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Creator / Michael Bay

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Michael Benjamin Bay (born February 17, 1965) is an American film director and producer known for his incredibly energetic — and highly divisive — directing style.

While his detractors (and most critics, for that matter) claim his films are juvenile or impossible to follow, and his name has grown quite pejorative in art-house circles, a lot of filmgoers don't seem to mind, and his films are routinely box-office successes. If you look over his interviews, especially for Transformers (2007), you'll see that he is more than aware of this reputation, and even makes fun of the fact. On one occasion, he stated, "I make movies for teenage boys. Oh, dear, what a crime."

Bay got interested in action films when he set firecrackers on a train set, filmed it with his mom's camera, and got grounded — an approach which seems to have continued into many of his higher-budget movies even today. As a teenager in the early '80s, he was a clerk for Lucasfilm and worked on Raiders of the Lost Ark. He thought it would suck, but ate his words when he saw the final product, and that got him interested in directing.

He started out directing commercialsnote  and music videosnote  before Don Simpson and Jerry Bruckheimer hired him to direct Bad Boys (1995). The film was a modest hit and kicked off Bay's film career, after which The Rock (one of his more well-liked movies) came out and solidified him as someone capable of making energetic, entertaining and profitable action films. It was around the time Armageddon (1998) came out that the polarized responses that would continue to follow Bay's films began rolling around.

He's well-known for being a tough general on set, as he shoots and moves at a very fast pace. The movies he makes would also probably cost 30% more and take another year to film in the hands of another director (which, when you consider the amount of stuff that's demolished, smashed and blown up in his movies, is a damn impressive thing). Despite a belief that everyone in Hollywood hates him, his ability to work within a budget and demand a strong work ethic from his crew and actors has earned him a great deal of supporters just for turning filmmaking into an actual work experience. He is ranked among the most elite directors in Hollywood today, having strong relationships with friends James Cameron and Steven Spielberg.

However, his aggressive directing style and occasional jerkish behavior has earned him some enemies. People like Bruce Willis, Ewan McGregor, Scarlett Johansson, Megan Fox (who compared him to Hitler and Napoleon in an interview), Kate Beckinsale (who claimed that Bay made her feel "ugly" on the set of Pearl Harbor), and Ben Affleck have spoken out against Bay and refuse to work with him again.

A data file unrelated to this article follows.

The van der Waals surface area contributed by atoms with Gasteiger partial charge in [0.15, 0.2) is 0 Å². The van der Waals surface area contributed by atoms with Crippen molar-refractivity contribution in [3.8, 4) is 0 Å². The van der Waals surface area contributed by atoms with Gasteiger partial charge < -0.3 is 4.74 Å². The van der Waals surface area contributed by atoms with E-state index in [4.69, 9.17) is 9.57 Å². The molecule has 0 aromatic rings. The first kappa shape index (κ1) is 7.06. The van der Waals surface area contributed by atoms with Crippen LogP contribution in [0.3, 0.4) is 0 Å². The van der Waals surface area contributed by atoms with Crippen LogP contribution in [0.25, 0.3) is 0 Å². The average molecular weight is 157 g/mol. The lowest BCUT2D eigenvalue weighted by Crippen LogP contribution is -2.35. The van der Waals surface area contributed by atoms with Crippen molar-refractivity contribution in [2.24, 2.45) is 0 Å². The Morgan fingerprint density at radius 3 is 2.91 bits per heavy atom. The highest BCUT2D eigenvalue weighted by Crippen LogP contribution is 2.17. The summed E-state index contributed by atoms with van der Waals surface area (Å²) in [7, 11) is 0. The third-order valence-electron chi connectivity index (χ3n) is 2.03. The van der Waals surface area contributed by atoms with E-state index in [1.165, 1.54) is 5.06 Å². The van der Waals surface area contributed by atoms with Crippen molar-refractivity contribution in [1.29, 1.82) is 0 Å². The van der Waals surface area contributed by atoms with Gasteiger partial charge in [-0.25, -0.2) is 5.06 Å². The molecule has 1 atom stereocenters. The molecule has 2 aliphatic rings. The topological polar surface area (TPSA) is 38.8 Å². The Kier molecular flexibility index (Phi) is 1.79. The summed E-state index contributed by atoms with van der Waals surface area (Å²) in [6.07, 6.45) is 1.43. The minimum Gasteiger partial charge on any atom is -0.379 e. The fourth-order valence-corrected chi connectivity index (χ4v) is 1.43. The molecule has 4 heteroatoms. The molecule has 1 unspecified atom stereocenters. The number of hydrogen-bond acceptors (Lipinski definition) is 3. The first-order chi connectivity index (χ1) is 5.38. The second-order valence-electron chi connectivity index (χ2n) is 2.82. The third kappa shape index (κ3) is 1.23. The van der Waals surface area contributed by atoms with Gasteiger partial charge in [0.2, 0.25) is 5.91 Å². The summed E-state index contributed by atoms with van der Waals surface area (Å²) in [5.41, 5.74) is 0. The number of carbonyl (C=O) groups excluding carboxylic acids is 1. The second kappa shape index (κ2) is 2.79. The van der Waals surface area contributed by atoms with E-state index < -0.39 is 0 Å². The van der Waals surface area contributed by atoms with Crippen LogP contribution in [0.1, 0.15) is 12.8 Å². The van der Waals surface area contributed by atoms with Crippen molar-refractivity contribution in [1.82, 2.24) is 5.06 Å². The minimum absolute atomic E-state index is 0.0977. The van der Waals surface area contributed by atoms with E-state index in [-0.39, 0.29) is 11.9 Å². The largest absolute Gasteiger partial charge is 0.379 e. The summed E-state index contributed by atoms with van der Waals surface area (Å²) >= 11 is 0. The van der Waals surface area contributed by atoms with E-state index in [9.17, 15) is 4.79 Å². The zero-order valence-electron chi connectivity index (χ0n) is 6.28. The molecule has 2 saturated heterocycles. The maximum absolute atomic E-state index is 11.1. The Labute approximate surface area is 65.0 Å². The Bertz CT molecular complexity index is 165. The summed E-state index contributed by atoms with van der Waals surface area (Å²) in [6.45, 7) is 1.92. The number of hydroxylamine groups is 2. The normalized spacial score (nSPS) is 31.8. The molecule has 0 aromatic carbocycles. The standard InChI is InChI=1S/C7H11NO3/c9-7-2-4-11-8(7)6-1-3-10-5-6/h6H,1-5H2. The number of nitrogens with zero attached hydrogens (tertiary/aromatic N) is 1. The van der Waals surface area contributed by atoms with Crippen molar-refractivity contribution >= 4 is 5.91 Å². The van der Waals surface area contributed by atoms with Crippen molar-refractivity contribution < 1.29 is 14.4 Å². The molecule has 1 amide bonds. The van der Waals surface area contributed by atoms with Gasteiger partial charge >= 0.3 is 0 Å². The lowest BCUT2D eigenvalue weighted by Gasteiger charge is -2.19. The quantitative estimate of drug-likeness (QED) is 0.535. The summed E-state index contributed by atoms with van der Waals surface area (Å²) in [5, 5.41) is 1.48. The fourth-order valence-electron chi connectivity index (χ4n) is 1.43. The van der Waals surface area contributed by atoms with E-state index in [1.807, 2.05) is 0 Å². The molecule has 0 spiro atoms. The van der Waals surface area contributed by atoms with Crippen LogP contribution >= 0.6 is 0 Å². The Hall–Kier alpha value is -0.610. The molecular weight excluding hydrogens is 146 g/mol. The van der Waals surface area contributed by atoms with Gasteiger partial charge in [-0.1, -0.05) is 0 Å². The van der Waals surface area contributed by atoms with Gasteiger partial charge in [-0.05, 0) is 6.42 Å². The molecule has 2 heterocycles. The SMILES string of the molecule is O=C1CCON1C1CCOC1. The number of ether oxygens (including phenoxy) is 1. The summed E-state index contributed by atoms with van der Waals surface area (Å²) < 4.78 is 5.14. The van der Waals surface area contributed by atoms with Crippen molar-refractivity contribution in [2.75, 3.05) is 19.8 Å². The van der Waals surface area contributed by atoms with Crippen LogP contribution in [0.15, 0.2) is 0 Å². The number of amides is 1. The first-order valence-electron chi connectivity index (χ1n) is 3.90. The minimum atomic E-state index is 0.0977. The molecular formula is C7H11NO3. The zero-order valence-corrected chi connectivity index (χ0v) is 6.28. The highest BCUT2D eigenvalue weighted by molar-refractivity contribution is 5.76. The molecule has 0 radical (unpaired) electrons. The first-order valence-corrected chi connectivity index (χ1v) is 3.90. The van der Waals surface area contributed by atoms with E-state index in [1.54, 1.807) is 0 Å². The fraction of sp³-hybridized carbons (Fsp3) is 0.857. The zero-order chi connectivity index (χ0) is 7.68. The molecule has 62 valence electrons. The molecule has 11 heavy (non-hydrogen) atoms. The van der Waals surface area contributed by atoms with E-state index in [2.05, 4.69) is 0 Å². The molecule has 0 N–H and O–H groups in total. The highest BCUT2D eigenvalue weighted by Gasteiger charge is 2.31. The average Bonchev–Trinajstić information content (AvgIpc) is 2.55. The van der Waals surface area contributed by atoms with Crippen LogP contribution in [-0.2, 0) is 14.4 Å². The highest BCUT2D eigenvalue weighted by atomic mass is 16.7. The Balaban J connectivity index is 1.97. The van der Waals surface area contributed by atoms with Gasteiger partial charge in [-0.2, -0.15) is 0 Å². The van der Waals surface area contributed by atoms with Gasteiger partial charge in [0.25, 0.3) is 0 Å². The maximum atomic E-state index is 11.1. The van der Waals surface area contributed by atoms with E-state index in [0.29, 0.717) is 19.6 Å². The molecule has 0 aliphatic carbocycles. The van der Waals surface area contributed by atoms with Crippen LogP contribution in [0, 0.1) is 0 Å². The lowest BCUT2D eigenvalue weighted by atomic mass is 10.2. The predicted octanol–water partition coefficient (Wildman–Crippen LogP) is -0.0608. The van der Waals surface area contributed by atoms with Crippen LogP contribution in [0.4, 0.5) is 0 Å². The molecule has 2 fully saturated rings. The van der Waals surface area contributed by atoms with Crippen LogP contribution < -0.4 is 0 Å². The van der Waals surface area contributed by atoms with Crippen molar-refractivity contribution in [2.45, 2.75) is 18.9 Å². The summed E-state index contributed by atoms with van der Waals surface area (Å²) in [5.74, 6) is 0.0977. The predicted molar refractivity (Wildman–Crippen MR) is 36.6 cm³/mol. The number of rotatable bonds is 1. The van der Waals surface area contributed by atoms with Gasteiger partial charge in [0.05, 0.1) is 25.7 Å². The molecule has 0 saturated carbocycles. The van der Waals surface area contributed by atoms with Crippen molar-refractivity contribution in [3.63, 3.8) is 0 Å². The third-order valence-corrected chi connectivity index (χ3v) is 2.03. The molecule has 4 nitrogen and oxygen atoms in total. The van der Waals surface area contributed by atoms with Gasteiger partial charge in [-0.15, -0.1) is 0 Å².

In 2008, possibly to hype Postal, Uwe Boll called out Bay (among others) for his supposed lack of talent (at least from Boll's point-of-view) while insisting he's "the only real genius in the whole fucking business." Bay's response is pretty awesome.

While he may be hated by many critics and film buffs, you should always remember one thing: You mess with Michael Bay and you mess with America!

Compare Roland Emmerich. If they collaborated, Hollywood would explode.

Films he's directed:

Projects he's produced (via his production company Platinum Dunes):

Tropes about him or his works:

  • Adam Westing: When he plays himself, he will play a satire.
  • America Saves the Day:
    • He uses this a lot—as noted below, he likes the U.S. Military, and they like him because they always look good in his movies. The United States Army even lent their tanks and helicopters to Bay for the first Transformers movie.
    • One exception is The Rock which was a major aversion—Sean Connery Saves The Day instead.
    • This is also downplayed in 13 Hours: The Secret Soldiers of Benghazi. While it's primarily the efforts of the American GRS that resulted in the safe evacuation of any survivors rather than a complete slaughter, it's also made clear that a friendly Libyan militia "17 Feb" do provide some assistance. Also, the arrival of Libyan army reinforcements confirms they are in the clear and can make it to safety.
  • Artistic License: A few of Bay's films take certain liberties with things like history or astronomy in the name of telling a story. Famously, NASA managers are, as part of the training, required to view Armageddon (1998) and record any inaccuracies they find; to date, 168 have been caught.